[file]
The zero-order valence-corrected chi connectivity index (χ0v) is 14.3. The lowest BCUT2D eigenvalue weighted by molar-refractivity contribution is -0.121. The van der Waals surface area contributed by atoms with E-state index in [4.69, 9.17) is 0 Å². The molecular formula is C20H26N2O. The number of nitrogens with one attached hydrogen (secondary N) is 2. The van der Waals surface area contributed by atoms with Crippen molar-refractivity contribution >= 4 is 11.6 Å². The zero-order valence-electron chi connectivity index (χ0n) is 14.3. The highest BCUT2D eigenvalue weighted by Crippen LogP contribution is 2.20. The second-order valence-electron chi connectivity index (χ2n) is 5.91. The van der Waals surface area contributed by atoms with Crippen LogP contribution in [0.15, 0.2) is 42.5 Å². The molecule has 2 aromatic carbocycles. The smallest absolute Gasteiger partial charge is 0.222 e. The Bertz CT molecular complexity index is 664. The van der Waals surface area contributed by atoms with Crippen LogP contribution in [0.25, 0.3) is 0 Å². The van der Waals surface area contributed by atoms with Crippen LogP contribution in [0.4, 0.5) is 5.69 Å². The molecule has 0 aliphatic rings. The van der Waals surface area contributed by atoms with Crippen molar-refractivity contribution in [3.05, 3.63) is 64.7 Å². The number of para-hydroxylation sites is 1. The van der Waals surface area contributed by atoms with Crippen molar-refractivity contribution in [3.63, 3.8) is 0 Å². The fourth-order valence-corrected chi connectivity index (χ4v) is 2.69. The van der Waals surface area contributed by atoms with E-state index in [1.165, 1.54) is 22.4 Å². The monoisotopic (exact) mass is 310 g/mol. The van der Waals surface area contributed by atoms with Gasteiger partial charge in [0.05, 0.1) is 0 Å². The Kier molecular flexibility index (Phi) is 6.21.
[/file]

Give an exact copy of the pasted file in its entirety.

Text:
The zero-order valence-corrected chi connectivity index (χ0v) is 14.3. The lowest BCUT2D eigenvalue weighted by molar-refractivity contribution is -0.121. The van der Waals surface area contributed by atoms with E-state index in [4.69, 9.17) is 0 Å². The molecular formula is C20H26N2O. The number of nitrogens with one attached hydrogen (secondary N) is 2. The van der Waals surface area contributed by atoms with Crippen molar-refractivity contribution >= 4 is 11.6 Å². The zero-order valence-electron chi connectivity index (χ0n) is 14.3. The highest BCUT2D eigenvalue weighted by Crippen LogP contribution is 2.20. The second-order valence-electron chi connectivity index (χ2n) is 5.91. The van der Waals surface area contributed by atoms with Crippen LogP contribution in [0.15, 0.2) is 42.5 Å². The molecule has 2 aromatic carbocycles. The smallest absolute Gasteiger partial charge is 0.222 e. The Bertz CT molecular complexity index is 664. The van der Waals surface area contributed by atoms with Crippen LogP contribution in [0.25, 0.3) is 0 Å². The van der Waals surface area contributed by atoms with Crippen LogP contribution in [0.4, 0.5) is 5.69 Å². The molecule has 0 aliphatic rings. The van der Waals surface area contributed by atoms with Crippen molar-refractivity contribution in [3.05, 3.63) is 64.7 Å². The number of para-hydroxylation sites is 1. The van der Waals surface area contributed by atoms with Crippen molar-refractivity contribution in [3.63, 3.8) is 0 Å². The fourth-order valence-corrected chi connectivity index (χ4v) is 2.69. The van der Waals surface area contributed by atoms with E-state index in [1.165, 1.54) is 22.4 Å². The monoisotopic (exact) mass is 310 g/mol. The van der Waals surface area contributed by atoms with Gasteiger partial charge in [0.05, 0.1) is 0 Å². The Kier molecular flexibility index (Phi) is 6.21.